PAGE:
Financial support and sponsorship

Nil.

Conflicts of interest

There are no conflicts of interest.

 
  References Top

1.
Ganong WF. Review of Medical Physiology. 22nd ed. US: Lange, International edition; 2005. p. 498-503.  Back to cited text no. 1
    
2.
Olokoba AB, Bojuwoye BJ, Katibi IA, Salami AK, Olokoba LB, Braimoh KT, et al. The effect of type 2 diabetes mellitus on fasting gallbladder volume. Afr Sci 2006;7:117-20.  Back to cited text no. 2
    
3.
Ugwu AC, Agwu KK. Ultrasound quantification of gallbladder volume to establish baseline contraction indices in healthy adults: A pilot study. South Afr Radiograp 2010;48:9-12.  Back to cited text no. 3
    
4.
Dodds WJ, Groh WJ, Darweesh RM, Lawson TL, Kishk SM, Kern MK. Sonographic measurement of gallbladder volume. AJR Am J Roentgenol 1985;145:1009-11.  Back to cited text no. 4
    
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Van Bodegraven AA, Böhmer CJ, Manoliu RA, Paalman E, Van der Klis AH, Roex AJ, et al. Gallbladder contents and fasting gallbladder volumes during and after pregnancy. Scand J Gastroenterol 1998;33:993-7.  Back to cited text no. 5
    
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7.
Mohammed S, Tahir A, Ahidjo A, Mustapha Z, Franza O, Okoye I, et al. Sonographic gallbladder wall thickness in normal adult population in Nigeria. South Afr J Radiol 2010;14:84-7.  Back to cited text no. 7
    
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van de Meeberg PC, Portincasa P, Wolfhagen FH, van Erpecum KJ, Van Berge-Henegouwen GP. Increased gall bladder volume in primary sclerosing cholangitis. Gut 1996;39:594-9.  Back to cited text no. 8
    
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Romańskiand KW, Siembieda J. Validation of the methods estimating gallbladder volume. Bull Vet Inst Pulawy 2002;46:95-104.  Back to cited text no. 9
    
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Nigeria Demographic and Health Survey, (NDHS). Abuja, Nigeria: National Population Commission and ICF Macro; 2008. p. 11-3.  Back to cited text no. 10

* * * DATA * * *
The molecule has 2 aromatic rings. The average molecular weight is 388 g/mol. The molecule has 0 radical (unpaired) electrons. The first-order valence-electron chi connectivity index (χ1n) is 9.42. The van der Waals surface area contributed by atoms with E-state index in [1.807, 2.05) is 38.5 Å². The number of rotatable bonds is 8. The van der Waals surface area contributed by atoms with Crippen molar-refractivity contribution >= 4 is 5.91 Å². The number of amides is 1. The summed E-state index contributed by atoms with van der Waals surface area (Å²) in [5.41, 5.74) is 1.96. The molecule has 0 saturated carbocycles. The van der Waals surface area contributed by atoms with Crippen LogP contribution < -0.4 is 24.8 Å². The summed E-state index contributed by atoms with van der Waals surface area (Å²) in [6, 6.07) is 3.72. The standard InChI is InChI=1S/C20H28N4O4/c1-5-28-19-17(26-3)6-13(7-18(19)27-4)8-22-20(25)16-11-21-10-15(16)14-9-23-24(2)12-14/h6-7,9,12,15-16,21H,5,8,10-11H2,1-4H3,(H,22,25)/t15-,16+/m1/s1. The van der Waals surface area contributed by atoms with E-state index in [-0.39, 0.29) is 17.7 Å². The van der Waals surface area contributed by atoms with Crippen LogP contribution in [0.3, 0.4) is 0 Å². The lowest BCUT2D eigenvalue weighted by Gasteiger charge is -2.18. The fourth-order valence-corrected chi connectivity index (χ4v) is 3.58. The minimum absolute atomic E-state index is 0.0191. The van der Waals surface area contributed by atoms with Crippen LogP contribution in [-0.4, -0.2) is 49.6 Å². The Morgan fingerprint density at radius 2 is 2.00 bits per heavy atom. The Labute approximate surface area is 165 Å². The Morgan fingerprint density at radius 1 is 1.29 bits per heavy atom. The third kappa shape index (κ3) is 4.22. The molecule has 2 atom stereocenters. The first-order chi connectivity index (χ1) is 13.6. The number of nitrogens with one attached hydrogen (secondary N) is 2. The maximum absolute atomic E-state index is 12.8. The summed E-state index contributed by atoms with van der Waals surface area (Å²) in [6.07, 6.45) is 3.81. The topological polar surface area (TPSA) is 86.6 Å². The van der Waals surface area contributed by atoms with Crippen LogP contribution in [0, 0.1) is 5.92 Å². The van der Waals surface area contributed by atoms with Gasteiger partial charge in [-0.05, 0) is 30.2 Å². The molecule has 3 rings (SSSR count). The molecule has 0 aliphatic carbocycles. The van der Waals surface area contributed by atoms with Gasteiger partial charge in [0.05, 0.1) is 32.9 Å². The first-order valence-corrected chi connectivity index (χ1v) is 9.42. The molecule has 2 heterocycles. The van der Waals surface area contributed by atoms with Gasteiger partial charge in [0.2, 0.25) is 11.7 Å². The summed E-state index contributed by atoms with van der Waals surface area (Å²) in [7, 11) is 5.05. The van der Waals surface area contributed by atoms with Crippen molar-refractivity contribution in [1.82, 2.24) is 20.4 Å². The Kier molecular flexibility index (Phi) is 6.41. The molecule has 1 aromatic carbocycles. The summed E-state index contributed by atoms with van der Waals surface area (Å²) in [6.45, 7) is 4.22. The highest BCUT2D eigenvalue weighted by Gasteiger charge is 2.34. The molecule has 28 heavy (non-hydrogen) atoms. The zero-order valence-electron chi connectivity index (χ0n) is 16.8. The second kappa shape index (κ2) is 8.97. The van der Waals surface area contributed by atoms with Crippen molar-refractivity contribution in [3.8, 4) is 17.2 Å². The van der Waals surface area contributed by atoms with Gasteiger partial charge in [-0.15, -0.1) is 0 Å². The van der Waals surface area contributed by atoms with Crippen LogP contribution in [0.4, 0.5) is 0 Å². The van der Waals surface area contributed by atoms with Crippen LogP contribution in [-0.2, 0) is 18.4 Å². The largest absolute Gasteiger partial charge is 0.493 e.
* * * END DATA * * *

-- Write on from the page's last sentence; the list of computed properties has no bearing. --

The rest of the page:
11.
Palasciano G, Serio G, Portincasa P, Palmieri V, Fanelli M, Velardi A, et al. Gallbladder volume in adults, and relationship to age, sex, body mass index, and gallstones: A sonographic population study. Am J Gastroenterol 1992;87:493-7.  Back to cited text no. 11
    
12.
Donald JJ, Fache JS, Buckley AR, Burhenne HJ. Gallbladder contractility: Variation in normal subjects. AJR Am J Roentgenol 1991;157:753-6.  Back to cited text no. 12
    
13.
Olokoba AB, Bojuwoye BJ, Olokoba LB, Wahab KW, Salami AK, Braimoh KT, et al. The relationship between gallstone disease and gall bladder volume. Niger J Clin Pract 2008;11:89-93.  Back to cited text no. 13
[PUBMED]    
14.
Pallotta N, Corazziari E, Biliotti D, Torsoli A. Gallbladder volume variations after meal ingestion. Am J Gastroenterol 1994;89:2212-6.  Back to cited text no. 14
    
15.
Keshavarzian A, Dunne M, Iber FL. Gallbladder volume and emptying in insulin-requiring male diabetics. Dig Dis Sci 1987;32:824-8.  Back to cited text no. 15
    
16.
Kishk SM, Darweesh RM, Dodds WJ, Lawson TL, Stewart ET, Kern MK, et al. Sonographic evaluation of resting gallbladder volume and postprandial emptying in patients with gallstones. AJR Am J Roentgenol 1987;148:875-9.  Back to cited text no. 16
    
17.
Huang SM, Yao CC, Pan H, Hsiao KM, Yu JK, Lai TJ, et al. Pathophysiological significance of gallbladder volume changes in gallstone diseases. World J Gastroenterol 2010;16:4341-7.  Back to cited text no. 17
    
18.
Caroli-Bosc FX, Pugliese P, Peten EP, Demarquay JF, Montet JC, Hastier P, et al. Gallbladder volume in adults and its relationship to age, sex, body mass index, body surface area and gallstones. An epidemiologic study in a nonselected population in France. Digestion 1999;60:344-8.  Back to cited text no. 18
    
19.
Chapman BA, Chapman TM, Frampton CM, Chisholm RJ, Allan RB, Wilson IR, et al. Gallbladder volume: Comparison of diabetics and controls. Dig Dis Sci 1998;43:344-8.  Back to cited text no. 19
    
20.
Sari R, Balci MK, Coban E, Karayalcin U. Sonographic evaluation of gallbladder volume and ejection fraction in obese women without gallstones. J Clin Ultrasound 2003;31:352-7.  Back to cited text no. 20
    
21.
Kim S, Popkin BM. Commentary: Understanding the epidemiology of overweight and obesity – A real global public health concern. Int J Epidemiol 2006;35:60-7.  Back to cited text no. 21